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SBD Global/December 7, 2012/Leagues and Governing Bodies

UEFA Agrees To Stage Euro 2020 Across The Continent In 12 Host Cities

Italy's Federico Balzaretti, left, and Spain's David Silva fight for the ball during the Euro 2012 final in July.
UEFA has decided Euro 2020 will be staged in cities across the continent in a "bid to spread the financial burden of staging the tournament," according to Mark Cue of the LONDON TIMES. UEFA President Michel Platini "got his wish" to stage finals matches across the continent. Platini revealed at Euro 2012 last summer that "12 or 13 cities across Europe" could stage matches. UEFA said after its exec committee meeting in Lausanne, Switzerland Thursday that it had received an "extremely positive" response from its member national associations as officials look at how to best accommodate a tournament with 24 teams, rather than the 16 which competed at Euro 2012 (LONDON TIMES, 12/6). BLOOMBERG's Tariq Panja noted the change is the "most radical in the Euros' 52-year history." UEFA said that "it made €1.3B ($1.7B) from the most-recent edition of the quadrennial tournament." Turkey’s representative on the 17-member board "was the only official to object to the decision." Turkey has now "failed three straight times to be awarded rights to host Europe’s top national team tournament" (BLOOMBERG, 12/6).

BIDDING GAME:
REUTERS' Brian Homewood reported UEFA Secretary General Gianni Infantino said that the bidding process for host cities will "start early next year and will take around 12 months." He added that "decisions on the host countries are expected in the spring of '14." Infantino also said that "all the logistical issues would be addressed in the next few months, such as whether groups would be concentrated in one or two venues close to each other or whether they would be spread out across the continent." Infantino said, "If groups are going to be in different countries, then ideally they should not be too far away" (REUTERS, 12/6).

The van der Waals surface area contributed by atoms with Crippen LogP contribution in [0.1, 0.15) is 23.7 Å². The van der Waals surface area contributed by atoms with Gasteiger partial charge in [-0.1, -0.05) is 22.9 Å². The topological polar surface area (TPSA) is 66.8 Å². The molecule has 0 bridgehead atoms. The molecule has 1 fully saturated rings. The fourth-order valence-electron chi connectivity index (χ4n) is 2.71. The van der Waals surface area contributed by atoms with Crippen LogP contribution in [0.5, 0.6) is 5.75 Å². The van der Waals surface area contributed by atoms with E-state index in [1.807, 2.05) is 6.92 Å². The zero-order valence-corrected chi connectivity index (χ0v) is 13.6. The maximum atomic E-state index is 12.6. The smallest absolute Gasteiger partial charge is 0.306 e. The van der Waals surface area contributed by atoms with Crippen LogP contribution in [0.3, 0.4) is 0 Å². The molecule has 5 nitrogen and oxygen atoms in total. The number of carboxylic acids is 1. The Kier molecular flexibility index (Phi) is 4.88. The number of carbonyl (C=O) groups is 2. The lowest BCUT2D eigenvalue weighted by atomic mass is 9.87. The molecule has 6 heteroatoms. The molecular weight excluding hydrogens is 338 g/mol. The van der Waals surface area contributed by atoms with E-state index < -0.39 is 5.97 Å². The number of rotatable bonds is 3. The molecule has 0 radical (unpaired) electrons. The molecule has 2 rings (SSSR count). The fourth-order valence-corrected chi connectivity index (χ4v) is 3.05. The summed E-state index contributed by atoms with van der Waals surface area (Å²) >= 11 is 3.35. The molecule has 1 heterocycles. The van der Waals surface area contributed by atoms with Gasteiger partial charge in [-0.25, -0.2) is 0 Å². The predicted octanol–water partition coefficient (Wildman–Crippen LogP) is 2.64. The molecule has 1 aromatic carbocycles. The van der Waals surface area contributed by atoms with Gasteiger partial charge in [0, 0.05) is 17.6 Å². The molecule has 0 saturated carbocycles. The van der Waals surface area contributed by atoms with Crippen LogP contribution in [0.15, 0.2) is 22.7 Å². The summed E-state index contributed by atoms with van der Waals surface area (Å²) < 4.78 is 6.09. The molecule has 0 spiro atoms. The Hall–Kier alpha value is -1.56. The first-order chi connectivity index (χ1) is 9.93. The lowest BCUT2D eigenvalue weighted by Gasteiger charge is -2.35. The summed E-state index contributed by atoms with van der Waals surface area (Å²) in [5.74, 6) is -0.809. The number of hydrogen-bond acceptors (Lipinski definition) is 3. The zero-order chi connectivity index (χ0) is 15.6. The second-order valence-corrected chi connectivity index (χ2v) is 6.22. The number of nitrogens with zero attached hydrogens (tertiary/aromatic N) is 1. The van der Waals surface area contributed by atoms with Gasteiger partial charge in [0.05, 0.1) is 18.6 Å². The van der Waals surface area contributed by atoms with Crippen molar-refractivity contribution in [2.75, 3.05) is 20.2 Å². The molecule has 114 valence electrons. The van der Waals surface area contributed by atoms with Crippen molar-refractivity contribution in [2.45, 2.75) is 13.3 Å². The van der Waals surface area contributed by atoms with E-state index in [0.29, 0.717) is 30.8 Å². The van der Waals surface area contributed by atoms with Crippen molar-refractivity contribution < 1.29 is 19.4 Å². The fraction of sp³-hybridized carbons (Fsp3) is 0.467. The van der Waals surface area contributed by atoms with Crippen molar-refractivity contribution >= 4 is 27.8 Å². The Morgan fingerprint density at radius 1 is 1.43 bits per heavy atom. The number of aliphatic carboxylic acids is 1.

WEMBLEY WAITS: In London, Simon Rice reported the FA has "already put Wembley forward as a potential venue for the latter stages of the tournament and will be hopeful of securing the showpiece matches." Having failed in a bid for the 2022 World Cup and having not staged a major football tournament since Euro '96, the FA is "likely to make a serious push for consideration." FA Chair David Bernstein "met Platini in September during which the change of format was discussed." UEFA is a known fan of England's national stadium. After staging the 2011 Champions League final at the venue, European football's governing body was so impressed it "agreed to stage the final again in '13 in what will be the climax to this season's tournament" (INDEPENDENT, 12/6). In London, Rice also wrote "the race now begins to host the games, with the climax, including the semifinals and final, expected to be staged in one venue." Based on Thursday's rankings, the possible host cities and stadiums would be as follows: (INDEPENDENT, 12/6).
    1. Spain - Santiago Bernabeu, Madrid
    2. Germany - Olympic Stadium, Berlin
    3. Portugal - Estadio da Luz, Lisbon
    4. Italy - Stadio Olimpico, Rome
    5. England - Wembley Stadium, London
    6. Netherlands - Amsterdam ArenA
    7. Russia - Luzhniki Stadium, Moscow
    8. Croatia - Maksimir Stadium, Zagreb
    9. Greece - Karaiskakis Stadium, Athens
    10. Switzerland - St. Jakob-Park, Basel
    11. France - Stade de France, Paris
    12. Belgium - Konig Baudouin, Brussels
Also in London, Brian Lee reported Wales and Scotland have also "confirmed they will bid for matches" -- including a possible bid for a final in Glasgow to rival Wembley's -- and Ireland is "also expected to follow suit." FA of Wales CEO Jonathan Ford confirmed that it would "make a bid with the Millennium Stadium -- perhaps as part of a British/Irish hub." Ford said, "This rules us very much in. We now have to see how can this work on a logistical basis. If we are part of a hub including Glasgow, Dublin and an English city this could be very exciting." Wembley "could face competition" from Scotland for the final however, but "it is more likely Glasgow would bid for group games." Scottish FA CEO Stewart Regan said, "We would be interested in the final, but we first have to find out UEFA's minimum criteria for capacity -- if they are looking for stadiums with greater capacity then of course we would be interested in hosting group matches." Celtic Park has the largest capacity in Scotland at just more than 60,000 with Ibrox and Hampden Park also holding more than 50,000 (DAILY MAIL, 12/6).
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